Before I dive into how we can handle the hardest person any of us will ever have to lead, I want to share a link to a video I posted on our social media channels a few hours ago calling attention to the amazing work that’s done by the Blue Ridge Area Food Bank and why we’re so excited to be able to work with them again this year as Community Partners for LIVE2LEAD:Harrisonburg!
I also want to share a link to a blog post I just read from The John Maxwell Company that ties right in with what we looked at in the last blog I posted, what we’ll be working through here, and what we’ll be digging into with the next few blog posts. Their post was called Leading from the Middle: I’m Not the Boss! You Do the Leading! I won’t speak for you on this, but the fact that this is something they’re addressing as well tells me that the misconception that you have to have authority in order to lead is pretty widespread!
How will you recognize the hardest person you’ll ever have to lead? That’s easy! We just need to know what they look like, and that person will look a little different for each of us… For me, the hardest person I have to lead on a daily basis stands about 6 feet tall and weighs about 245 pounds (unless he had a lot of pizza the day before). He’s typically wearing jeans and polo shirt, has fairly short brown hair, and doesn’t smile as much as he probably should because he’s so focused on climbing that next mountain. With any luck at all, that same person won’t be the hardest person you’ll ever have to lead - because the hardest person I have to lead at any given time looks a whole lot like ME! And I’m guessing the hardest person you’ll have to lead each day looks quite a bit like you too…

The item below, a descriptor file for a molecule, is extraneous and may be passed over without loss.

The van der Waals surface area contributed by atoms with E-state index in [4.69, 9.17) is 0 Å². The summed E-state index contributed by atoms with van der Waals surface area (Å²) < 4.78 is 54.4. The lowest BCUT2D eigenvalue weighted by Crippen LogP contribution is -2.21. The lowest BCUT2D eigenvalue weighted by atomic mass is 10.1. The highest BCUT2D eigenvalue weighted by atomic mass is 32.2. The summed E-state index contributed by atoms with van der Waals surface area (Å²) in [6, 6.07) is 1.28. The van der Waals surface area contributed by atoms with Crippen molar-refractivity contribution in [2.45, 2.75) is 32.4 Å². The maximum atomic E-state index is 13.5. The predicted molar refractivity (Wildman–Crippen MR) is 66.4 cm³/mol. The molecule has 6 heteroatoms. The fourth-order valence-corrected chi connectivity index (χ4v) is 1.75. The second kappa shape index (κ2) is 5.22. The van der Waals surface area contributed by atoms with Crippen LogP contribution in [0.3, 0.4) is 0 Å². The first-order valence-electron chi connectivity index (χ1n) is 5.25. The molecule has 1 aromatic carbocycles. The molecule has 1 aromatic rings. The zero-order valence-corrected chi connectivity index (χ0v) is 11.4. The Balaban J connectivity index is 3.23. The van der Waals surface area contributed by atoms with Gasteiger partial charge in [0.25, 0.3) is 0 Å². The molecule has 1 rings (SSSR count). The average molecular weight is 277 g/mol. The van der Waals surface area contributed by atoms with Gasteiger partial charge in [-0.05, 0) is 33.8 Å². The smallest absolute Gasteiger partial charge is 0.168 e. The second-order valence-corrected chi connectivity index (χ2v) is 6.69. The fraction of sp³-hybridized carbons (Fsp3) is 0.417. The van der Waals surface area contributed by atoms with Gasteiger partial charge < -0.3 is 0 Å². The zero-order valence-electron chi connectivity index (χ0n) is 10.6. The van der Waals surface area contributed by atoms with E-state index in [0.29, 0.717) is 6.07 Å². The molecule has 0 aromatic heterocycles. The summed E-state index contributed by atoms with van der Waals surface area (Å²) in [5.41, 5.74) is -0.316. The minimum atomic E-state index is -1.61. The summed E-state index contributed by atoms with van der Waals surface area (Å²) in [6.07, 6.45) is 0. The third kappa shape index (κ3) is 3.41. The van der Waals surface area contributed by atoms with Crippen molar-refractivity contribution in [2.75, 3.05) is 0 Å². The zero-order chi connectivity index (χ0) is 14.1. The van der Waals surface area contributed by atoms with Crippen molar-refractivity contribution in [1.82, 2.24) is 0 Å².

Why in the world would leading ourselves be more difficult than leading others, especially if we’re trying to lead others without having the authority that typically accompanies a title or a position? Remember John’s quote I shared last time, “Leadership is influence. Nothing more, nothing less”? When we’re not willing to develop the self discipline necessary to lead ourselves well, everyone we interact with will notice. And as they watch us fail to meet expectations, there’s little chance we’ll be earning much of their respect or developing any influence with them. That blog I referenced earlier from The John Maxwell Company put it this way:
If you want to increase your level of influence from the middle of the organization, lead yourself well. This sounds easy enough, but the truth is we often hold others to a higher standard than we hold ourselves. People who lead themselves well manage their time, their energy, their emotions, and their priorities. They have a consistency of behavior that not only influences others positively, it inspires others to be and do more.
Once we’re well on the way to leading ourselves, the hardest person we’ll ever have to lead, we’ll have a head start on building the right kind of influence with the people around us. Then we can start being intentional about providing the kind of leadership that others actually want to follow - and we’ll take a look at how we can do that without a title or position in the next post.
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